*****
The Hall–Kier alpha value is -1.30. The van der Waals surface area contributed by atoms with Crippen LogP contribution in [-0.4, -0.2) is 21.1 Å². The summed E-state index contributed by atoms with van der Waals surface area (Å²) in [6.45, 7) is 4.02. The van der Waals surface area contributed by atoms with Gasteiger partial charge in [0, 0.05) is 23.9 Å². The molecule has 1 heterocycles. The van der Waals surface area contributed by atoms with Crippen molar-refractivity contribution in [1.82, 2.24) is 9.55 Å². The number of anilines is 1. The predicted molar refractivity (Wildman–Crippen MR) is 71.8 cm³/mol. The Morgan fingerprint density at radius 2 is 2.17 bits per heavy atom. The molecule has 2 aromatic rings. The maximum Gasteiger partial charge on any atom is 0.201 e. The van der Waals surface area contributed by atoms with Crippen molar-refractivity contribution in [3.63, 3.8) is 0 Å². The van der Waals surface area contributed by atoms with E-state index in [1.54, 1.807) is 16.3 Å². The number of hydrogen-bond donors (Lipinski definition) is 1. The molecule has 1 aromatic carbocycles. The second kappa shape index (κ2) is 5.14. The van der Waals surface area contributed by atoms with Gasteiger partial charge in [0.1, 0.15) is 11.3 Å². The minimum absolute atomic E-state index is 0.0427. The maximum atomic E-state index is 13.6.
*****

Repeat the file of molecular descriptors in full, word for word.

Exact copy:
The Hall–Kier alpha value is -1.30. The van der Waals surface area contributed by atoms with Crippen LogP contribution in [-0.4, -0.2) is 21.1 Å². The summed E-state index contributed by atoms with van der Waals surface area (Å²) in [6.45, 7) is 4.02. The van der Waals surface area contributed by atoms with Gasteiger partial charge in [0, 0.05) is 23.9 Å². The molecule has 1 heterocycles. The van der Waals surface area contributed by atoms with Crippen molar-refractivity contribution in [1.82, 2.24) is 9.55 Å². The number of anilines is 1. The predicted molar refractivity (Wildman–Crippen MR) is 71.8 cm³/mol. The Morgan fingerprint density at radius 2 is 2.17 bits per heavy atom. The molecule has 2 aromatic rings. The maximum Gasteiger partial charge on any atom is 0.201 e. The van der Waals surface area contributed by atoms with Crippen molar-refractivity contribution in [3.63, 3.8) is 0 Å². The van der Waals surface area contributed by atoms with E-state index in [1.54, 1.807) is 16.3 Å². The number of hydrogen-bond donors (Lipinski definition) is 1. The molecule has 1 aromatic carbocycles. The second kappa shape index (κ2) is 5.14. The van der Waals surface area contributed by atoms with Gasteiger partial charge in [0.1, 0.15) is 11.3 Å². The minimum absolute atomic E-state index is 0.0427. The maximum atomic E-state index is 13.6.